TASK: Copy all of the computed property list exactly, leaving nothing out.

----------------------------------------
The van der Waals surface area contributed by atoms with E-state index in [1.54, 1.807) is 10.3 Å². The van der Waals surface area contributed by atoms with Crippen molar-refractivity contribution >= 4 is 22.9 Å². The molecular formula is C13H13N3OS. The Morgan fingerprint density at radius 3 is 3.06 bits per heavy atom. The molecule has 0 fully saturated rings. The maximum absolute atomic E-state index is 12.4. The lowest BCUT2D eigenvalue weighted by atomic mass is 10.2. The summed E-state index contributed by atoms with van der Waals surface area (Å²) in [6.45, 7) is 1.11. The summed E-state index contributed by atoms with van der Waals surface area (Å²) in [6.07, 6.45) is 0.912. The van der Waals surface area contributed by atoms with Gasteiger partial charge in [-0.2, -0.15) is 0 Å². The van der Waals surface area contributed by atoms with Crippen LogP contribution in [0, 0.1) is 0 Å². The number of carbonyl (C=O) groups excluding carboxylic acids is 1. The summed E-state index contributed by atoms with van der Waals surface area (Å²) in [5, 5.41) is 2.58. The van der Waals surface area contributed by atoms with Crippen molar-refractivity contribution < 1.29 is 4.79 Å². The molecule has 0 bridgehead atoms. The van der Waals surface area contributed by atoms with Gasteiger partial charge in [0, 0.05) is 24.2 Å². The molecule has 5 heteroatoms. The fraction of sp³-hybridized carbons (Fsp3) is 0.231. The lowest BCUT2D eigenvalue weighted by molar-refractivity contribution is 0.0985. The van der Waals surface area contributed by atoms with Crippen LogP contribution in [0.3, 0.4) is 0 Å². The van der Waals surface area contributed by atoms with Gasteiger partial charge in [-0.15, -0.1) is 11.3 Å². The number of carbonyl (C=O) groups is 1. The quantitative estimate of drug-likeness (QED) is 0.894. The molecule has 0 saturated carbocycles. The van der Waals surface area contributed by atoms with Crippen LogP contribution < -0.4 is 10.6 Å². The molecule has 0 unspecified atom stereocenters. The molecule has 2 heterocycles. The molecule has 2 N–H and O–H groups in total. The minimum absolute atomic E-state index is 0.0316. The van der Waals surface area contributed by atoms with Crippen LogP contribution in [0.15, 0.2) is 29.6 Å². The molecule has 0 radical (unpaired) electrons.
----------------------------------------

The van der Waals surface area contributed by atoms with E-state index in [1.54, 1.807) is 10.3 Å². The van der Waals surface area contributed by atoms with Crippen molar-refractivity contribution >= 4 is 22.9 Å². The molecular formula is C13H13N3OS. The Morgan fingerprint density at radius 3 is 3.06 bits per heavy atom. The molecule has 0 fully saturated rings. The maximum absolute atomic E-state index is 12.4. The lowest BCUT2D eigenvalue weighted by atomic mass is 10.2. The summed E-state index contributed by atoms with van der Waals surface area (Å²) in [6.45, 7) is 1.11. The summed E-state index contributed by atoms with van der Waals surface area (Å²) in [6.07, 6.45) is 0.912. The van der Waals surface area contributed by atoms with Gasteiger partial charge in [-0.2, -0.15) is 0 Å². The van der Waals surface area contributed by atoms with Crippen LogP contribution in [0, 0.1) is 0 Å². The number of carbonyl (C=O) groups excluding carboxylic acids is 1. The summed E-state index contributed by atoms with van der Waals surface area (Å²) in [5, 5.41) is 2.58. The van der Waals surface area contributed by atoms with Crippen molar-refractivity contribution < 1.29 is 4.79 Å². The molecule has 0 bridgehead atoms. The van der Waals surface area contributed by atoms with Gasteiger partial charge in [0, 0.05) is 24.2 Å². The molecule has 5 heteroatoms. The fraction of sp³-hybridized carbons (Fsp3) is 0.231. The lowest BCUT2D eigenvalue weighted by molar-refractivity contribution is 0.0985. The van der Waals surface area contributed by atoms with Crippen LogP contribution in [0.3, 0.4) is 0 Å². The van der Waals surface area contributed by atoms with Gasteiger partial charge in [-0.15, -0.1) is 11.3 Å². The number of carbonyl (C=O) groups is 1. The quantitative estimate of drug-likeness (QED) is 0.894. The molecule has 0 saturated carbocycles. The van der Waals surface area contributed by atoms with Crippen LogP contribution < -0.4 is 10.6 Å². The molecule has 0 unspecified atom stereocenters. The molecule has 2 heterocycles. The molecule has 2 N–H and O–H groups in total. The minimum absolute atomic E-state index is 0.0316. The van der Waals surface area contributed by atoms with Crippen LogP contribution in [0.15, 0.2) is 29.6 Å². The molecule has 0 radical (unpaired) electrons.